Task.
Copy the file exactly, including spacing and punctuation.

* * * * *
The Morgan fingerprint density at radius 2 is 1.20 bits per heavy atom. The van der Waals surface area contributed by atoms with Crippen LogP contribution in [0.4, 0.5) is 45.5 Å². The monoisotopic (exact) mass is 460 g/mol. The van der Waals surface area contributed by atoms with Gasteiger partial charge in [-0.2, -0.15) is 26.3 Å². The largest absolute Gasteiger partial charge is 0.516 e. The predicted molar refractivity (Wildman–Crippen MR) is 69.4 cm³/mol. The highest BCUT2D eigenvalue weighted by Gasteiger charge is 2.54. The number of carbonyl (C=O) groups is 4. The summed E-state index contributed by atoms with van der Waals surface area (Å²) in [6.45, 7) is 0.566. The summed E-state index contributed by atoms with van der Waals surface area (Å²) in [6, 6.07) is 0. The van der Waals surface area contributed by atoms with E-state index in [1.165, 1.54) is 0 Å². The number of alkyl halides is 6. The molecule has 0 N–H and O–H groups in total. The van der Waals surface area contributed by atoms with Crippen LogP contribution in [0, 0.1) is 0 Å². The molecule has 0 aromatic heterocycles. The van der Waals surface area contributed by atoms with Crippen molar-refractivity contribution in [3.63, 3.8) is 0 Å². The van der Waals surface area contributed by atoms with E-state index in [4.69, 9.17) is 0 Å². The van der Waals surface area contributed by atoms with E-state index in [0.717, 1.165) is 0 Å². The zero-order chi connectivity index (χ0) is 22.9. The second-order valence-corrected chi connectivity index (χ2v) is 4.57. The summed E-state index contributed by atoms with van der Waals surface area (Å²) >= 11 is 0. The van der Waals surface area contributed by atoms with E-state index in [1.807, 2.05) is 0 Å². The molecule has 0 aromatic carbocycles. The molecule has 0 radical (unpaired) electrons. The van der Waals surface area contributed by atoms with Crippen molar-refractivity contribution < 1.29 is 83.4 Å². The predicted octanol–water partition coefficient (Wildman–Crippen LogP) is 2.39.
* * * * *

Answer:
The Morgan fingerprint density at radius 2 is 1.20 bits per heavy atom. The van der Waals surface area contributed by atoms with Crippen LogP contribution in [0.4, 0.5) is 45.5 Å². The monoisotopic (exact) mass is 460 g/mol. The van der Waals surface area contributed by atoms with Gasteiger partial charge in [-0.2, -0.15) is 26.3 Å². The largest absolute Gasteiger partial charge is 0.516 e. The predicted molar refractivity (Wildman–Crippen MR) is 69.4 cm³/mol. The highest BCUT2D eigenvalue weighted by Gasteiger charge is 2.54. The number of carbonyl (C=O) groups is 4. The summed E-state index contributed by atoms with van der Waals surface area (Å²) in [6.45, 7) is 0.566. The summed E-state index contributed by atoms with van der Waals surface area (Å²) in [6, 6.07) is 0. The van der Waals surface area contributed by atoms with E-state index in [1.165, 1.54) is 0 Å². The number of alkyl halides is 6. The molecule has 0 N–H and O–H groups in total. The van der Waals surface area contributed by atoms with Crippen LogP contribution in [0, 0.1) is 0 Å². The molecule has 0 aromatic heterocycles. The van der Waals surface area contributed by atoms with Crippen molar-refractivity contribution in [3.63, 3.8) is 0 Å². The van der Waals surface area contributed by atoms with E-state index in [4.69, 9.17) is 0 Å². The van der Waals surface area contributed by atoms with E-state index in [0.717, 1.165) is 0 Å². The zero-order chi connectivity index (χ0) is 22.9. The second-order valence-corrected chi connectivity index (χ2v) is 4.57. The summed E-state index contributed by atoms with van der Waals surface area (Å²) >= 11 is 0. The van der Waals surface area contributed by atoms with E-state index in [1.807, 2.05) is 0 Å². The molecule has 0 aromatic carbocycles. The molecule has 0 radical (unpaired) electrons. The van der Waals surface area contributed by atoms with Crippen molar-refractivity contribution < 1.29 is 83.4 Å². The predicted octanol–water partition coefficient (Wildman–Crippen LogP) is 2.39.